29. 29. After Kennedy<br />LBJ took over where Kennedy left off, despite being a southern boy;<br />He pushed through Congress, the Civil Rights Act of 1964, and he followed it with another in 1965 that strengthened black voters’ rights;<br />However, events and emotions moved faster than politics;<br />Malcolm X, who had softened his views was assassinated by Black Muslim extremists;<br />Many African Americans, tired of waiting, began to demand affirmative action programs and “Black Power” became a rallying cry…<br />
  30. 30. Brother Malcolm<br />"It is a time for martyrs now, and if I am to be one, it will be for the cause of brotherhood. That's the only thing that can save this country.“<br /> - Malcolm X<br /> Malcolm Little<br /> El-Hajj Malik El-Shabazz<br />
  31. 31. Things Get Worse Before They Get Better<br />The anger broke out in a rash of race riots in the mid- and late 1960s;<br />The first took place in the Watts section of Los Angeles in 1965;<br />It lasted 6 days and killed 34 people with 850 injured and 3,000 arrested…<br />Over the next two years riots broke out in New York, Chicago, Newark, and Detroit…<br />
  32. 32. Things Get Worse Before They Get Better<br />Then on April 4, 1968, Martin Luther King, Jr., was assassinated in Memphis, TN;<br />A white man named James Earl Ray was charged and convicted of the crime;<br />Riots followed, most notably in Washington, DC;<br />George Wallace, a segregationist, received 13.5% of the vote in the 1968 presidential election, and much of the Civil Rights steam was gone by the time Nixon took office…<br />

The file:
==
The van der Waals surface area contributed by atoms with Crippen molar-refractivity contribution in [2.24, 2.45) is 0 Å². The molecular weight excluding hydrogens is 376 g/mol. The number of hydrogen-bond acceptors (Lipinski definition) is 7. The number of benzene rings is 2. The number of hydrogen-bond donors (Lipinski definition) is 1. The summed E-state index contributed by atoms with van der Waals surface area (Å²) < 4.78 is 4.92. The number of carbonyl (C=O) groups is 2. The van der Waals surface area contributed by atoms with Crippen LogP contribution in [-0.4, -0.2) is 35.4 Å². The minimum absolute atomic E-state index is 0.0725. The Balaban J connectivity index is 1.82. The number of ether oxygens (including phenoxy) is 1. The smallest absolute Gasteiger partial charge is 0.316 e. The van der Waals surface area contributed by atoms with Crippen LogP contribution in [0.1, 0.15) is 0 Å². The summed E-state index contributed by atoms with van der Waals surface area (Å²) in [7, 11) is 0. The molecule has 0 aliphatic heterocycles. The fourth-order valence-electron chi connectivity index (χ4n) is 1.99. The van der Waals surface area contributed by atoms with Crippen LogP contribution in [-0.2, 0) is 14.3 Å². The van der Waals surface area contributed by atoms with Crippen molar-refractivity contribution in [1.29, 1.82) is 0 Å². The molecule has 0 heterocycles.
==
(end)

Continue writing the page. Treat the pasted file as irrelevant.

33. 33. The MLK Conspiracy Theory<br />J. Edgar Hoover and the FBI were concerned with trying to prove that MLK was a Communist;<br />The idea was to attach a Communist label to the Civil Rights movement, in order to stop it;<br />Hoover’s hatred for MLK showed true;<br />Hoover called MLK “the most notorious liar” in the United States;<br />Hoover also has been tied to a letter sent to MLK telling him to commit suicide…<br />
  34. 34.
  35. 35. Challenging the System – La Raza<br />African Americans were not the only minority group on the move in the 1960s;<br />Latin Americans had been treated as second class citizens since the 1840s;<br />Latinos were largely ghettoized in inner-city “barrios” and in rural areas of the Southwest, invisible in the polt. process…<br />
  36. 36. Challenging the System – La Raza<br />Between 1960 and 1970, the number of Latinos in the US tripled, from three million to nine million, with perhaps another 5 million here illegally;<br />Cubans came to Florida, Puerto Ricans to New York, and Mexicans to California;<br />With an increase in #’s came in increased interest in better political, social, and economic treatment for “la raza” – or the race…<br />
  37. 37. Challenging the System – La Raza<br />Latinos began to pursue organized efforts to gain access to the educational and economic systems;<br />Latinos began being elected to political office and formed a large political force in some parts of the country…<br />